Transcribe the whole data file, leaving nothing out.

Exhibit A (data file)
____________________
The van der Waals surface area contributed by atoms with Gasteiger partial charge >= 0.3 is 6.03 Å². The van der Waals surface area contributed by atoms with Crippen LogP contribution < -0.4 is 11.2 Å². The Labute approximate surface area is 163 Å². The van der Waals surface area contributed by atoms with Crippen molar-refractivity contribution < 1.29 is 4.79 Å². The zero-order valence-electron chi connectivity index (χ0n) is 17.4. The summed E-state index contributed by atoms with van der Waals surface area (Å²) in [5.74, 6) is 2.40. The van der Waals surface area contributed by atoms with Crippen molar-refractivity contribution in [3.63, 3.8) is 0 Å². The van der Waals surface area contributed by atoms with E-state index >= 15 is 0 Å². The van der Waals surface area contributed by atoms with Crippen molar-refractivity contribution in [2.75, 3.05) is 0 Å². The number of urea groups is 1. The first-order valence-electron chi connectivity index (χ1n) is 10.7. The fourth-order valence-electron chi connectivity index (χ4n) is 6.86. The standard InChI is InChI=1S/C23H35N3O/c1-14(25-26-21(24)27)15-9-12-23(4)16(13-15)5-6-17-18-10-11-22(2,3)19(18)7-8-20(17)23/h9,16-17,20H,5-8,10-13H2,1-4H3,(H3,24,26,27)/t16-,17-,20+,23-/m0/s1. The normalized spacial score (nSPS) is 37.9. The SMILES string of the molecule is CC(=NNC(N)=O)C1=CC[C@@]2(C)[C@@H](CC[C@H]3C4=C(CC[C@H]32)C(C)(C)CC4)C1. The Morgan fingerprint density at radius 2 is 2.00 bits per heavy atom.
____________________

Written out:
The van der Waals surface area contributed by atoms with Gasteiger partial charge >= 0.3 is 6.03 Å². The van der Waals surface area contributed by atoms with Crippen LogP contribution < -0.4 is 11.2 Å². The Labute approximate surface area is 163 Å². The van der Waals surface area contributed by atoms with Crippen molar-refractivity contribution < 1.29 is 4.79 Å². The zero-order valence-electron chi connectivity index (χ0n) is 17.4. The summed E-state index contributed by atoms with van der Waals surface area (Å²) in [5.74, 6) is 2.40. The van der Waals surface area contributed by atoms with Crippen molar-refractivity contribution in [3.63, 3.8) is 0 Å². The van der Waals surface area contributed by atoms with E-state index >= 15 is 0 Å². The van der Waals surface area contributed by atoms with Crippen molar-refractivity contribution in [2.75, 3.05) is 0 Å². The number of urea groups is 1. The first-order valence-electron chi connectivity index (χ1n) is 10.7. The fourth-order valence-electron chi connectivity index (χ4n) is 6.86. The standard InChI is InChI=1S/C23H35N3O/c1-14(25-26-21(24)27)15-9-12-23(4)16(13-15)5-6-17-18-10-11-22(2,3)19(18)7-8-20(17)23/h9,16-17,20H,5-8,10-13H2,1-4H3,(H3,24,26,27)/t16-,17-,20+,23-/m0/s1. The normalized spacial score (nSPS) is 37.9. The SMILES string of the molecule is CC(=NNC(N)=O)C1=CC[C@@]2(C)[C@@H](CC[C@H]3C4=C(CC[C@H]32)C(C)(C)CC4)C1. The Morgan fingerprint density at radius 2 is 2.00 bits per heavy atom.